In response to a startling number of student-athlete arrests, Washington State University President Kirk Schulz said he didn’t want to comment on incidents that occurred before he assumed the office (in June).
So he spoke about the four most recent arrests and said he’s confident in the way they were handled by the athletics department. He did say the university may need to reconsider its responses to allegations of crimes, but that such a review could wait until the football season is over.
It really can’t wait.
The university has been damaged by the revelation that 29 of its athletes have been arrested over the past five years. That leads the nation, according to a website that keeps track. These criminal allegations – some for violent acts – cast a pall over a university in the midst of commendable effort to boost its image as an academic institution.
Like it or not, President Schulz has inherited this problem, and it deserves the kind of concern he rightfully expressed with the athletic department’s deficit. The seeds of that problem were also planted long before he took over, but he hit the issue head-on shortly after taking over.
He should do the same with this issue. WSU’s brand has been damaged, and he should at least say that something is seriously wrong when so many athletes are running afoul of the law. If the university is handling this issue well, then why so many arrests?
Football coach Mike Leach cast aspersions on the Pullman Police Department, wondering aloud whether his players were being unfairly targeted. He offered no evidence. Athletic director Bill Moos supported the coach and the police chief. They both can’t be right.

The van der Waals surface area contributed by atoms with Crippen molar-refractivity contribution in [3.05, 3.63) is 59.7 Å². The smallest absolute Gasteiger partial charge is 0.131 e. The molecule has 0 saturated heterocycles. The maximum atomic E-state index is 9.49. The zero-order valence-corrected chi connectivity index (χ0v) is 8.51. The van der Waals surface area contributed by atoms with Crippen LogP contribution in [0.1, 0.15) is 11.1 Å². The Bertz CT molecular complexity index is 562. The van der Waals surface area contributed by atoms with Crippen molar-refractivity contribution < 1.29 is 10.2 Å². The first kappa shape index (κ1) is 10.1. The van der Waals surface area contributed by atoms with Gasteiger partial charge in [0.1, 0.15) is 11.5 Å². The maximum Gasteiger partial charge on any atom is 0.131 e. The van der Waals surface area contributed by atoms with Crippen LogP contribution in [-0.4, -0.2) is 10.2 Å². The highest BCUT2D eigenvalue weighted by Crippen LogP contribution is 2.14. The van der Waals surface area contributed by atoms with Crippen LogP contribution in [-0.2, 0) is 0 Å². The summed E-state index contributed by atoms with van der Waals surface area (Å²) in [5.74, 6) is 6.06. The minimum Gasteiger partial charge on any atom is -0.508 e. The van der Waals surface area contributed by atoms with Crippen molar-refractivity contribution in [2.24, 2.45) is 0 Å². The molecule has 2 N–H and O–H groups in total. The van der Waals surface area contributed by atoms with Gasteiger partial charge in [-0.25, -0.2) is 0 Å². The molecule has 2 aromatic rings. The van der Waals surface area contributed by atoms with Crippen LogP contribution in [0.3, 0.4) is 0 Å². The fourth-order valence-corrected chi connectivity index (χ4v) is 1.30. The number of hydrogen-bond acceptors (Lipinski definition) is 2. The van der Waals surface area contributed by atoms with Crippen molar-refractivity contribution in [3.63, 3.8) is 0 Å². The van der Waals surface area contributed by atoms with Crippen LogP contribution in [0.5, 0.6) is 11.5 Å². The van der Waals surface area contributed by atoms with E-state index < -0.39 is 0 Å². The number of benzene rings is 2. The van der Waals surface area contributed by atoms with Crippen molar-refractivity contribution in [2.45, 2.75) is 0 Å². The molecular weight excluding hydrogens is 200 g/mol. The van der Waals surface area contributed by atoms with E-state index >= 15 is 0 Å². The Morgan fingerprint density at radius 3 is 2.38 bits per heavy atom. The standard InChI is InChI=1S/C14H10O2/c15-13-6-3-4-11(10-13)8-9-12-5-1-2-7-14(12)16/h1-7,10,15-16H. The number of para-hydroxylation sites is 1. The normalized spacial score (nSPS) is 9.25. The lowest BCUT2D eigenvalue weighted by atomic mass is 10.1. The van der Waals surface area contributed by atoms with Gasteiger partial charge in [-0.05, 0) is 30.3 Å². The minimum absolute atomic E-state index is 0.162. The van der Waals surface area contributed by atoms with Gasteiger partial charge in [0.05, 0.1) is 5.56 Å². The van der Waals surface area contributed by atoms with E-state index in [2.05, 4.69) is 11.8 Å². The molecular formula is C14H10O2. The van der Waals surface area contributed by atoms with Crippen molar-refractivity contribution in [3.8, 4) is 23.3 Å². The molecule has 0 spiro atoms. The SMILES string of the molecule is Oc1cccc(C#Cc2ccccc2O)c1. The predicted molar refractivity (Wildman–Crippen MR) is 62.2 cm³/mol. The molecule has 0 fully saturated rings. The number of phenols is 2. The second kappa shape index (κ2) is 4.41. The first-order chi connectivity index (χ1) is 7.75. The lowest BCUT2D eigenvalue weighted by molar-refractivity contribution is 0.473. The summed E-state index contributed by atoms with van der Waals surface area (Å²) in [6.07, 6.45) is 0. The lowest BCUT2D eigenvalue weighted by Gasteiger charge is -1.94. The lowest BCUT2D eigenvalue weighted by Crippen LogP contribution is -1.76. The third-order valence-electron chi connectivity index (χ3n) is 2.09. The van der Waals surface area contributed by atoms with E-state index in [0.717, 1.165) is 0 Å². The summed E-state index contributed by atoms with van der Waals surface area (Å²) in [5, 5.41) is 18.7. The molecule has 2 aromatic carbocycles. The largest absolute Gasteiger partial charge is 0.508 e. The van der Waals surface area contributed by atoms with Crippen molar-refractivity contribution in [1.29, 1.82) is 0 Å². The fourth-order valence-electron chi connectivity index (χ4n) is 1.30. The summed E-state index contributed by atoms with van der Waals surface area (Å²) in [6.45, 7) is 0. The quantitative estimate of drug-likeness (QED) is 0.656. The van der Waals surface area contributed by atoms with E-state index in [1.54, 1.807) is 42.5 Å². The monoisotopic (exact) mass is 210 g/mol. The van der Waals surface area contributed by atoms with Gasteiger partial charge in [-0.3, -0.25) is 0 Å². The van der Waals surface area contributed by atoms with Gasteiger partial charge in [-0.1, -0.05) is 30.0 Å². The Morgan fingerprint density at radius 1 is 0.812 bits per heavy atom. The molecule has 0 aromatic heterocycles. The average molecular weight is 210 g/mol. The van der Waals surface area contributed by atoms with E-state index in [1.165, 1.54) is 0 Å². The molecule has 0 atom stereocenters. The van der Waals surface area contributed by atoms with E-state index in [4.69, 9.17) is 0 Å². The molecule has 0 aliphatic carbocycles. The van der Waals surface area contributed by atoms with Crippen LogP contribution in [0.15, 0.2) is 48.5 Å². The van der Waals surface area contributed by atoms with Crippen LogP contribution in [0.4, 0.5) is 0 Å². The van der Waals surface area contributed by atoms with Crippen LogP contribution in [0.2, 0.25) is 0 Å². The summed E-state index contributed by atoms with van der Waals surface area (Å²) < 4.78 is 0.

Police Chief Gary Jenkins denied Leach’s assertion but said he understood the frustration. President Schulz said he didn’t believe Leach’s “targeting” claim, but that he also understood “where he’s coming from.”
This sympathy for Leach is misplaced. Rather than focus on the arrests, the coach questioned the integrity of police officers. He tried to shift the blame and has yet to apologize. This puts the police officers in an untenable position.
We understand the fishbowl circumstance of WSU athletics. It’s a small town, and the football players are easily recognizable. The pressure to succeed is great, especially given the athletic department’s financial hole. All the more reason to question whether the current guidelines for athletes and the protocols for handing criminal allegations need to be examined.
Plus, the athletic department and the president must understand how controversy in football undermines the university’s reputation. Members of the faculty have called Leach’s response embarrassing.
WSU is not alone in facing the issue of athletes and crime, but the sheer number of arrests shouldn’t be played down.
Chris Marr, a former WSU regent, is also concerned. On Facebook, he urged the current regents to “seize leadership on this.” He concern is that a “just win, baby” attitude in athletics will damage academic excellence.
The first step is a forthright statement from WSU leadership saying, “We have a problem.” The second step is to lay out a plan of action.
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